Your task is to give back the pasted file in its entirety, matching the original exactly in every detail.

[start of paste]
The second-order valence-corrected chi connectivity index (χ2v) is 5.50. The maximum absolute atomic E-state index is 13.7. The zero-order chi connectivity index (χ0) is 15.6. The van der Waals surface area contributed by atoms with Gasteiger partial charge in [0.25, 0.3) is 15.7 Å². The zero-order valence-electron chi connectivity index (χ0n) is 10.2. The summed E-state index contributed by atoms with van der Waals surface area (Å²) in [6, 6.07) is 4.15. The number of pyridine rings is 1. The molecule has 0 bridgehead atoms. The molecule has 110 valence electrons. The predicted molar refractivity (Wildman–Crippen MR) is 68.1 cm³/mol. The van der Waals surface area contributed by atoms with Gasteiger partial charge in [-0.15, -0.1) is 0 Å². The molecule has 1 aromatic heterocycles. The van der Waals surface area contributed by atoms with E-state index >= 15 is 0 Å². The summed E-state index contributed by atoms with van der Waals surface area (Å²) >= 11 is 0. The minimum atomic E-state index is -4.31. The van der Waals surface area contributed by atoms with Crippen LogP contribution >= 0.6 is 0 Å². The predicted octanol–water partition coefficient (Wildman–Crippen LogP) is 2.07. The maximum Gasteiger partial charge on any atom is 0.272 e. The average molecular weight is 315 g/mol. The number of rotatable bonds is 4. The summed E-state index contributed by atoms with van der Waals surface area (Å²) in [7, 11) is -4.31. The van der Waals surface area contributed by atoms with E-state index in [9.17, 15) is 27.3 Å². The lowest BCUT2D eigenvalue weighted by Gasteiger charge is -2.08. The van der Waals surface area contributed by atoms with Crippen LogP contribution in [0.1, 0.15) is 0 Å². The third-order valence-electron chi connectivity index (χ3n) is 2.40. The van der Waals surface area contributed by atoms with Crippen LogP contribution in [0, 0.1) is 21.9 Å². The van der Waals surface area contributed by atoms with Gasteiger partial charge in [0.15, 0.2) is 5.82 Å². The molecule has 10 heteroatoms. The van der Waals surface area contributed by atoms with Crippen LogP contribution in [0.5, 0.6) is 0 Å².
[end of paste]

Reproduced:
The second-order valence-corrected chi connectivity index (χ2v) is 5.50. The maximum absolute atomic E-state index is 13.7. The zero-order chi connectivity index (χ0) is 15.6. The van der Waals surface area contributed by atoms with Gasteiger partial charge in [0.25, 0.3) is 15.7 Å². The zero-order valence-electron chi connectivity index (χ0n) is 10.2. The summed E-state index contributed by atoms with van der Waals surface area (Å²) in [6, 6.07) is 4.15. The number of pyridine rings is 1. The molecule has 0 bridgehead atoms. The molecule has 110 valence electrons. The predicted molar refractivity (Wildman–Crippen MR) is 68.1 cm³/mol. The van der Waals surface area contributed by atoms with Gasteiger partial charge in [-0.15, -0.1) is 0 Å². The molecule has 1 aromatic heterocycles. The van der Waals surface area contributed by atoms with E-state index >= 15 is 0 Å². The summed E-state index contributed by atoms with van der Waals surface area (Å²) >= 11 is 0. The minimum atomic E-state index is -4.31. The van der Waals surface area contributed by atoms with Crippen LogP contribution >= 0.6 is 0 Å². The predicted octanol–water partition coefficient (Wildman–Crippen LogP) is 2.07. The maximum Gasteiger partial charge on any atom is 0.272 e. The average molecular weight is 315 g/mol. The number of rotatable bonds is 4. The summed E-state index contributed by atoms with van der Waals surface area (Å²) in [7, 11) is -4.31. The van der Waals surface area contributed by atoms with E-state index in [9.17, 15) is 27.3 Å². The lowest BCUT2D eigenvalue weighted by Gasteiger charge is -2.08. The van der Waals surface area contributed by atoms with Crippen LogP contribution in [0.1, 0.15) is 0 Å². The third-order valence-electron chi connectivity index (χ3n) is 2.40. The van der Waals surface area contributed by atoms with Crippen LogP contribution in [0, 0.1) is 21.9 Å². The van der Waals surface area contributed by atoms with Gasteiger partial charge in [0.15, 0.2) is 5.82 Å². The molecule has 10 heteroatoms. The van der Waals surface area contributed by atoms with Crippen LogP contribution in [0.5, 0.6) is 0 Å².